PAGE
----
“Island” was published in 1944, and features four children: Philip and Dinah Mannering, whose mother works to keep them while they attend boarding school and live in the holidays with their uncle and aunt; and Jack and Lucy-Ann Trent, orphans who also live with an aged uncle. Philip, Jack and Lucy-Ann meet at a summer school, where both boys are cramming under an unwilling tutor, Mr. Roy. Come the time for Philip to go back home, the Trents run away rather than stay with Mr. Roy – particularly as the latter has taken a strong dislike to Kiki, Jack’s talking parrot – and go to Philip’s house in the hope that his aunt will take them in for the summer. Fortunately she will, and the four children embark on a series of adventures around the old, crumbling house the Mannerings live in, called Craggy Tops. The befriend a man called Bill Smugs, staying locally, go swimming and picnicking, learn to sail, discover criminals, abandoned mines and secret passages – in fact, the perfect adventure story!

Scarily enough, I found myself as captivated today by the book as I did back in my childhood. The children are allowed to do dangerous things and have real adventures – ‘borrowing’ a boat and sailing it on their own; climbing down quite dangerous shafts and tunnels; encountering aggressive armed men and coming into real peril. There is often the sense that the children are in real physical danger, with threats of beatings from Joe, the crooked handyman, or the men in the mines. The book was actually very gripping and exciting, and although I knew what happened (the stories obviously made a huge impact on me as a child) I couldn’t put it down.


So is it wrong that a woman of my age (let’s just say – over 50!) can be captivated by a book for children which is nearly 70 years old? I don’t think so at all! I know that Blyton has come under all sorts of criticism for her attitudes – middle class children, stereotypical gender roles etc – but I didn’t see a problem here. The children were surprisingly mature, dealing with issues like the Mannerings’ mother having to work for a living, Aunt Polly’s being overworked and short of money for bills, and they were quite aware that cash would have to be provided in return for the Trents staying with the Mannerings for the summer. Both girls and boys are expected to do chores (although there is some differentiation between the sexes), and although Lucy-Ann is somewhat clingy and dependent, Dinah is described as being “as strong as any boy” (and I’m reminded of course of George in the Famous Five who is equally resistant to stereotyping). All in all, I thought this book was as wonderful as when I first read it – which is no mean feat for a book this old being re-read by an adult.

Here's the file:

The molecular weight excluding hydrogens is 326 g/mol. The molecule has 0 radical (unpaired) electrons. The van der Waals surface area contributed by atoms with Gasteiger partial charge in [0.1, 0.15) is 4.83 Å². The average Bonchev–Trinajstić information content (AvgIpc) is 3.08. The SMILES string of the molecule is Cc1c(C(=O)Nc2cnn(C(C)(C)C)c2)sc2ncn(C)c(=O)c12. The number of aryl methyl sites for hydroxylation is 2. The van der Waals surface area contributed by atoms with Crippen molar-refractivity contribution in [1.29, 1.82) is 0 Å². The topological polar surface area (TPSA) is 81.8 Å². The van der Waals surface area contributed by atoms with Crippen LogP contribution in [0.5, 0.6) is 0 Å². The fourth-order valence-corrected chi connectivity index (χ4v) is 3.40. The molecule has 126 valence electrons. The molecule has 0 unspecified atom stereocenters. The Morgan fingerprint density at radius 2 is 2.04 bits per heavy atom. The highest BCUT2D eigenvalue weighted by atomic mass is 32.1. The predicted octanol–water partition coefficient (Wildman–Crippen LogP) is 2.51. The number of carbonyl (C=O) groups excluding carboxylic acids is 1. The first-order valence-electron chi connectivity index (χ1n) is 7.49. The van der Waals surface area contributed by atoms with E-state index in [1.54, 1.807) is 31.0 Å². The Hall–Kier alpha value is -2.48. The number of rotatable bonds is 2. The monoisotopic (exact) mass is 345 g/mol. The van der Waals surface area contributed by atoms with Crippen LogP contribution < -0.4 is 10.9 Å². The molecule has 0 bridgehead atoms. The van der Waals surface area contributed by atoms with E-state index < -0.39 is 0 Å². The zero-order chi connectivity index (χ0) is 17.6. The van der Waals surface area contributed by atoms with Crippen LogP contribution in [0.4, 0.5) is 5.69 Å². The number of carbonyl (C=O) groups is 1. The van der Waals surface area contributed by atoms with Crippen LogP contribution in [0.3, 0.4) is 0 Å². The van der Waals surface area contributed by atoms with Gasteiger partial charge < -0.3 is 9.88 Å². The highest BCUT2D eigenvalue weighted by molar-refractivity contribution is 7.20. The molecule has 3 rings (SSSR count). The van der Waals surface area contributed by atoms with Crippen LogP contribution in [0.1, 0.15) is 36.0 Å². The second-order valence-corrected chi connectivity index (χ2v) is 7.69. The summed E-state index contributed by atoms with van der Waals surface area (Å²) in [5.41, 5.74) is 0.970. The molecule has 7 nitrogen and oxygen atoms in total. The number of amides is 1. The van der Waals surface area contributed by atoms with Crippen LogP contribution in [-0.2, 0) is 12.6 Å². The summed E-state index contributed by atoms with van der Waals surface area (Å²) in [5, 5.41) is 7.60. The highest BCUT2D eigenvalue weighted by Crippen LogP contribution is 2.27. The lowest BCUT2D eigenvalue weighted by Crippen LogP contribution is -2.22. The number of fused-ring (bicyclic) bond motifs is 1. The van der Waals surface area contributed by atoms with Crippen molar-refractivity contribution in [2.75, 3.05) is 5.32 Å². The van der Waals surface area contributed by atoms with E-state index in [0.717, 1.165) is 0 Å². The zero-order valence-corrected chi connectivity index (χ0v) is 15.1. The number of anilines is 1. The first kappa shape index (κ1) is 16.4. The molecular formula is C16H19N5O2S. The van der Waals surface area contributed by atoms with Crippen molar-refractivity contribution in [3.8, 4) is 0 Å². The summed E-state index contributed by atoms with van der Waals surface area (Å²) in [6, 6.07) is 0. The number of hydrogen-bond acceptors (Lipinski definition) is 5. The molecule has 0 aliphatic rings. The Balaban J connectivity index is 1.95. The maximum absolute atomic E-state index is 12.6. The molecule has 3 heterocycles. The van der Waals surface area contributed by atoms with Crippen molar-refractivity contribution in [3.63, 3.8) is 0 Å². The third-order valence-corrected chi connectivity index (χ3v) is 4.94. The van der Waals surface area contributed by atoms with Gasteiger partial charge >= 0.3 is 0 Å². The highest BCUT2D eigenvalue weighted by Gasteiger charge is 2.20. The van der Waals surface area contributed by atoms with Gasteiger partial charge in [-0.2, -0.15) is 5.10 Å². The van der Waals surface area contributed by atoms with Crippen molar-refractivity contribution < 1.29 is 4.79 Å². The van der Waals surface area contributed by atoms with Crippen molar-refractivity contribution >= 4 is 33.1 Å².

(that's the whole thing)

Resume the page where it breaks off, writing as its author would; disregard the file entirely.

I don’t actually know a lot about Blyton (although I think I’ve heard that as a person she might have left a bit to be desired), but as an author I think she’s remarkable – and the fact that her books are still available now and loved by new generations of readers must be some kind of tribute to her skill. She’s a national treasure, and I loved being reintroduced to some of my childhood favourites this Christmas – I shall have to ration the rest out over the year!